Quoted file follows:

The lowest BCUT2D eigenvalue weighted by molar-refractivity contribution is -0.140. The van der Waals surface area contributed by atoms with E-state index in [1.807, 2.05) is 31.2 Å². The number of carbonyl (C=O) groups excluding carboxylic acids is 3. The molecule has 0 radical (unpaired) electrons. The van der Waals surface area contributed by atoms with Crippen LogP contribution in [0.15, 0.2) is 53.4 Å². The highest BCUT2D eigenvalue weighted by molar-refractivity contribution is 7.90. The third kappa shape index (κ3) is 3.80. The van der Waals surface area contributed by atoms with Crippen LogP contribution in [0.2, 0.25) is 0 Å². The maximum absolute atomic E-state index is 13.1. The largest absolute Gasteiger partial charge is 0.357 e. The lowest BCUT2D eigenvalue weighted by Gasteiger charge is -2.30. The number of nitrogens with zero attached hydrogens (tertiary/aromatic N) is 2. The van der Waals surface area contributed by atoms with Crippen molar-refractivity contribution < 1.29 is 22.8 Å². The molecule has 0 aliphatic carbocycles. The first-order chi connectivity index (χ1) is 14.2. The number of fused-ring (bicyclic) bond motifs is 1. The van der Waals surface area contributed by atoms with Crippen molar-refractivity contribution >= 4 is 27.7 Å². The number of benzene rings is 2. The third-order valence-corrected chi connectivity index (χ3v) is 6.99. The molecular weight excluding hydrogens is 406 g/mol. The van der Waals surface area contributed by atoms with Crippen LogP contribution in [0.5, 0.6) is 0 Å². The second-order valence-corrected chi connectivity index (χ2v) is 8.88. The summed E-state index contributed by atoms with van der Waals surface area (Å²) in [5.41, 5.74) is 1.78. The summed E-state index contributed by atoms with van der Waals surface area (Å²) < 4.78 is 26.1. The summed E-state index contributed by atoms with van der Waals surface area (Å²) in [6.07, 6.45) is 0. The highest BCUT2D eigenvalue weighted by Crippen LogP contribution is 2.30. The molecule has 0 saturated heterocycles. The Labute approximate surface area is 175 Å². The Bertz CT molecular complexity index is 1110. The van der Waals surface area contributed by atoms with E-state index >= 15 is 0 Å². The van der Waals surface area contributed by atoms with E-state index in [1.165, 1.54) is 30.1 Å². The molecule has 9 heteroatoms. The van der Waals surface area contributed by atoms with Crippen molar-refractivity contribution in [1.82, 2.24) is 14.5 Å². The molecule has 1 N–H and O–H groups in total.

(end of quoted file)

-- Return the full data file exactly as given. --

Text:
The lowest BCUT2D eigenvalue weighted by molar-refractivity contribution is -0.140. The van der Waals surface area contributed by atoms with E-state index in [1.807, 2.05) is 31.2 Å². The number of carbonyl (C=O) groups excluding carboxylic acids is 3. The molecule has 0 radical (unpaired) electrons. The van der Waals surface area contributed by atoms with Crippen LogP contribution in [0.15, 0.2) is 53.4 Å². The highest BCUT2D eigenvalue weighted by molar-refractivity contribution is 7.90. The third kappa shape index (κ3) is 3.80. The van der Waals surface area contributed by atoms with Crippen LogP contribution in [0.2, 0.25) is 0 Å². The maximum absolute atomic E-state index is 13.1. The largest absolute Gasteiger partial charge is 0.357 e. The lowest BCUT2D eigenvalue weighted by Gasteiger charge is -2.30. The number of nitrogens with zero attached hydrogens (tertiary/aromatic N) is 2. The van der Waals surface area contributed by atoms with Crippen molar-refractivity contribution < 1.29 is 22.8 Å². The molecule has 0 aliphatic carbocycles. The first-order chi connectivity index (χ1) is 14.2. The number of fused-ring (bicyclic) bond motifs is 1. The van der Waals surface area contributed by atoms with Crippen molar-refractivity contribution >= 4 is 27.7 Å². The number of benzene rings is 2. The third-order valence-corrected chi connectivity index (χ3v) is 6.99. The molecular weight excluding hydrogens is 406 g/mol. The van der Waals surface area contributed by atoms with Crippen LogP contribution in [0.5, 0.6) is 0 Å². The second-order valence-corrected chi connectivity index (χ2v) is 8.88. The summed E-state index contributed by atoms with van der Waals surface area (Å²) in [5.41, 5.74) is 1.78. The summed E-state index contributed by atoms with van der Waals surface area (Å²) < 4.78 is 26.1. The summed E-state index contributed by atoms with van der Waals surface area (Å²) in [6.07, 6.45) is 0. The highest BCUT2D eigenvalue weighted by Crippen LogP contribution is 2.30. The molecule has 0 saturated heterocycles. The Labute approximate surface area is 175 Å². The Bertz CT molecular complexity index is 1110. The van der Waals surface area contributed by atoms with E-state index >= 15 is 0 Å². The van der Waals surface area contributed by atoms with E-state index in [1.165, 1.54) is 30.1 Å². The molecule has 9 heteroatoms. The van der Waals surface area contributed by atoms with Crippen molar-refractivity contribution in [1.82, 2.24) is 14.5 Å². The molecule has 1 N–H and O–H groups in total.